il Barth, one of the most eminent theologians fi century, has reaffirmed his stand against eligious commitment in the Cold War. In a er to a Pastor in the German Democratic public,” reported in the New York Times last jonth, he has again insisted that if it is to be to its vocation, the Christian Church must tain neutral in the present world struggle. But Barth seems to have moved beyond the utralism he expressed in his famous 1948 lec- t, “The Church Between East and West.”: y, ten years later, he clearly is neutral against United States. The East German pastor had asked him whether Christians living under Com- mist regimes might properly seek to “pray “way” their oppression. “Might you not fear,” the I ologian replied, “that He might grant your ‘prayers in the fearful fashion of letting you awake ‘one morning among the fleshpots of Egypt as a bounden to the American way of life?” answer, with all that it implies, has ‘tned considerable anguish among many Chris- ‘tins. In West Germany Barth has been criticized for proclaiming “the worst kind of neutralism.” Inthe United States The Christian Century (in an editorial quoted elsewhere in this issue) asks: y is this man, who condemned Naziism, blind to the evils of totalitarianism when it appears in its Communist form?” In both Europe and Amer- ita, the controversy that the new Barth pro- nouncement has aroused takes us back to the heart of the question of religion and international

~As Reinhold Niebuhr has stated, Karl Barth is certainly “neither a ‘primitive anti-Communist,’ Ror a ‘secret pro-Communist.’ He is merely a very eminent theologian, trying desperately to be im- partial in his judgments.” The premise of Barth’s Reutralism is basic to his theological thought: the transcendence of God over all times and places, and the duty of the Church to witness to, and to judge, all times and places, including, most es- pecially, those times and places which seem most congenial to the Church.




Beware of the seducer, Barth warns Christians in the West. When an age, a culture, a State seem to offer you the most, that is when you, as Chris- tians, are in deadly danger. And to Christians in the East he seems to offer the ancient comfort: “The blood of the martyrs is the seed of the Church.”

The first thing we must state quite clearly to those who demand that the Church take sides between East and West, Barth wrote ten years ago, is “that the Church is not identical with the West, that the Western conscience and judg- ment is not necessarily the Christian judgment. Just as the Christian judgment and the Christian conscience are not necessarily the Eastern con- science and judgment either.” And addressing those in the West who point to the official athe- ism of the East as reason for a religious-political Crusade he asked: “What should the Church do? Join in a general Eastern front as the representa- tive of the special interests of the Divine?”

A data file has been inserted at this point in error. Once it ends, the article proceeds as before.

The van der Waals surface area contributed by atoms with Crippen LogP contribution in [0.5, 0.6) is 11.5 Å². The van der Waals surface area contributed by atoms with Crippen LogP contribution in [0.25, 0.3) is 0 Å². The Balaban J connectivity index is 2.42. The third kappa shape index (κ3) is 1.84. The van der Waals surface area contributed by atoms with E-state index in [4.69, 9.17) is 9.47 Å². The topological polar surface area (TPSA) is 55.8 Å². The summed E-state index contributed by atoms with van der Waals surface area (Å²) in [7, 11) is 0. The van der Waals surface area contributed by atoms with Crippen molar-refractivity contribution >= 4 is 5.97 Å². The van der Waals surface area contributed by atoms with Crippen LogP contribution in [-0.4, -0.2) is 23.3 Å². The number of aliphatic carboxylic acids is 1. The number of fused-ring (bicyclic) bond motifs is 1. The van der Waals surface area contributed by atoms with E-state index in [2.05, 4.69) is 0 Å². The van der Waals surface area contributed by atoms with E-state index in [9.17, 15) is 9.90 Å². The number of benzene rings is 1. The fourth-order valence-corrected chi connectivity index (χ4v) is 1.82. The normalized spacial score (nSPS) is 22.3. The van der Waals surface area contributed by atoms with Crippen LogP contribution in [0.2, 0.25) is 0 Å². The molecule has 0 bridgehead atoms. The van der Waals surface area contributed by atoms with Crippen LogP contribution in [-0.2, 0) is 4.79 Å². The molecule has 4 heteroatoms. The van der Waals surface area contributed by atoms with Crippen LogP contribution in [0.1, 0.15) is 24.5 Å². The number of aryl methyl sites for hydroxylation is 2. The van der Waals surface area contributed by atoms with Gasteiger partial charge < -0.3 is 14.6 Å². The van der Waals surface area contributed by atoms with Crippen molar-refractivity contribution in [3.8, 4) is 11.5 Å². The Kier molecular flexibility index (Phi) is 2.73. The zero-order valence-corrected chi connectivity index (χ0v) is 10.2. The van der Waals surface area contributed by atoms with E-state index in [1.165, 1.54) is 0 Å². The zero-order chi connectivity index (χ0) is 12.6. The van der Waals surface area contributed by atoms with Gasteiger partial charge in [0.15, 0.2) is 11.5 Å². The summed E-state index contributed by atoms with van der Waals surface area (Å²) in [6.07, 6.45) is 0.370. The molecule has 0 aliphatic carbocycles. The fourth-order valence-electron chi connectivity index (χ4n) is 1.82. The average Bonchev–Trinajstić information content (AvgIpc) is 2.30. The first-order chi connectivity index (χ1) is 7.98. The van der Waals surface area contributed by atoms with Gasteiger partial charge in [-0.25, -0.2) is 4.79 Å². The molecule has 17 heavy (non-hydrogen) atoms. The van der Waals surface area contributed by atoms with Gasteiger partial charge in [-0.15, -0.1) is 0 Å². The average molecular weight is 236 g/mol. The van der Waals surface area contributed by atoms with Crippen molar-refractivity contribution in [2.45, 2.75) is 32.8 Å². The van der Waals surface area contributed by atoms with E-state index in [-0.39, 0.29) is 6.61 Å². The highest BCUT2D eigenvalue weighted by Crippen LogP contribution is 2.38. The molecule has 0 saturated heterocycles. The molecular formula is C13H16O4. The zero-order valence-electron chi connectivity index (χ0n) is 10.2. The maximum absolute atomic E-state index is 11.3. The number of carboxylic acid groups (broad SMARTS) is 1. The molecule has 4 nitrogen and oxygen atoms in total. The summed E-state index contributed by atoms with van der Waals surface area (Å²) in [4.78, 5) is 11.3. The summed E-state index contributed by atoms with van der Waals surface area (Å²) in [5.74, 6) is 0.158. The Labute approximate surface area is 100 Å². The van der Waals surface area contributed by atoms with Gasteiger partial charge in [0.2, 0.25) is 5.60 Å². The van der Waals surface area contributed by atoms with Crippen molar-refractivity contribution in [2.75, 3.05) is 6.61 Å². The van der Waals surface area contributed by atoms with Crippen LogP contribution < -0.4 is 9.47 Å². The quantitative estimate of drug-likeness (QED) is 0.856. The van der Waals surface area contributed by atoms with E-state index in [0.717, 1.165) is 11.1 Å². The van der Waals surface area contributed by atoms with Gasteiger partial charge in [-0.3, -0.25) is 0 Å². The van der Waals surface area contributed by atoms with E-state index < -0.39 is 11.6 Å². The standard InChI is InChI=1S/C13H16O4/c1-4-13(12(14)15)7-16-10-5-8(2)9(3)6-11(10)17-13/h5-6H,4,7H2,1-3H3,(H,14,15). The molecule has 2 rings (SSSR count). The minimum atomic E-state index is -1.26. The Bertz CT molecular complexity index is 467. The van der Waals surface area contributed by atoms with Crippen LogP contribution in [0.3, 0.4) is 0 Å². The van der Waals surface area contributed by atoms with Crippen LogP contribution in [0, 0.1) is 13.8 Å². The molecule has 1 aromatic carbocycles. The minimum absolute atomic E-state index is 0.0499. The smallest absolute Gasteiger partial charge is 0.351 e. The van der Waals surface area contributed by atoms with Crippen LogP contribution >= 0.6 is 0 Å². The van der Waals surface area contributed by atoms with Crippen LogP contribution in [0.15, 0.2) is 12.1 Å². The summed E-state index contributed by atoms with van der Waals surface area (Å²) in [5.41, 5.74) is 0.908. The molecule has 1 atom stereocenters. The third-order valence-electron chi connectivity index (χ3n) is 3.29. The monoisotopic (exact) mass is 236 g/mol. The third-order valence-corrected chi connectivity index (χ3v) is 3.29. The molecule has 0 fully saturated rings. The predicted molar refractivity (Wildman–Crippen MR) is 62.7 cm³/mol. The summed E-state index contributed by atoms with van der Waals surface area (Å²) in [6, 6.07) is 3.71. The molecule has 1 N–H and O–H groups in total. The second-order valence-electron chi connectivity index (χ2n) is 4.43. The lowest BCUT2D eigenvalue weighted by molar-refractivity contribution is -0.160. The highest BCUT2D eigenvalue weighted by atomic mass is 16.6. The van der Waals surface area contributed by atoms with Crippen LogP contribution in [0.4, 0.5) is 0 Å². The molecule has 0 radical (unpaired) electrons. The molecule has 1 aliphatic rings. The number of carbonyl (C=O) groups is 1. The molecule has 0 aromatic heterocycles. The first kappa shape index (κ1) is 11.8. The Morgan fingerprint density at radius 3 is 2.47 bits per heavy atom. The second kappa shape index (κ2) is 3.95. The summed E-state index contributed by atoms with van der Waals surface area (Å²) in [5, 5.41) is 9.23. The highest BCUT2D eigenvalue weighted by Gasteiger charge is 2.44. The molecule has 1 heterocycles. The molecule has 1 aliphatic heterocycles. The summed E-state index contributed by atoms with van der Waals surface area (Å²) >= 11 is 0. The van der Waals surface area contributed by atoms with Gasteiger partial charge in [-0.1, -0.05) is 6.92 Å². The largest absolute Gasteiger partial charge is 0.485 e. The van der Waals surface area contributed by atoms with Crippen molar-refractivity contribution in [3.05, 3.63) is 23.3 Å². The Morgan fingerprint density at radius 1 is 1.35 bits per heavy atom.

No, he answered, religion can have nothing to do with a “partisan” Crusade against Commu- nism. “Not a Crusade but the word of the Cross is what the Church in the West owes to the god- less East, but above all to the West itself.” And he warned, then as now, that if we pray for the destruction of the bulwarks of Communism, “then we shall have to pray in the same breath for the destruction of the bulwarks of the Western anti- Christ as well.”

Theologically, Barth’s position seems unassail- able. Religion, ultimately, is transcendent or it is nothing. The Church in every age must say a firm No to every invitation to become a kind of pampered, flattered courtesan of the State or of political camps. Many of the criticisms of Barth’s position, from Christian sources, seem to miss this, Barth’s essential truth. And this is a truth that needs constant retelling in societies where religion and a partisan “patriotism” are too often


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The Christian Churches—both Protestant and Catholic—have not made this confusion in their official pronouncements. Despite strong pressures and criticisms, the World Council of Churches has consistently refused to identify its cause with the political cause of the West. And the Church of Rome (which politicians love to praise as “the West's greatest ally against Communism”) has very carefully insisted that its mission is in no way tied to the military-political objectives of Western power.

But some individual (and also highly-placed ) Churchmen, both Protestant and Catholic, have spoken and written as though God had taken a desk in the U.S. State Department, and they have seemed to imply that any questioning of State Department policies—for example its China pol- icy—is somehow a questioning of the Eternal Decrees. For all such Churchmen, Barth’s posi- tion should come as a thundering reminder of

essential religious truths. One might say, indeed, -

that only those Churchmen who have remem- bered these truths in their own situations, who have refused to tie religion to political objectives and who have tried to speak religion’s judging word to national pretensions, have any right now to criticize Karl Barth.

It is not in the theological essentials of his po- sition that Barth is open to criticism. Unpleasant, inexpedient as these may sound to most Western —and perhaps to some Eastern—ears, they are hard truths that religion forgets at its own peril. It is rather (and “of course” ) in his political dicta that the theologian invites the criticism, not of “bad faith” or “pro-Communism,” but rather of an astounding naiveté.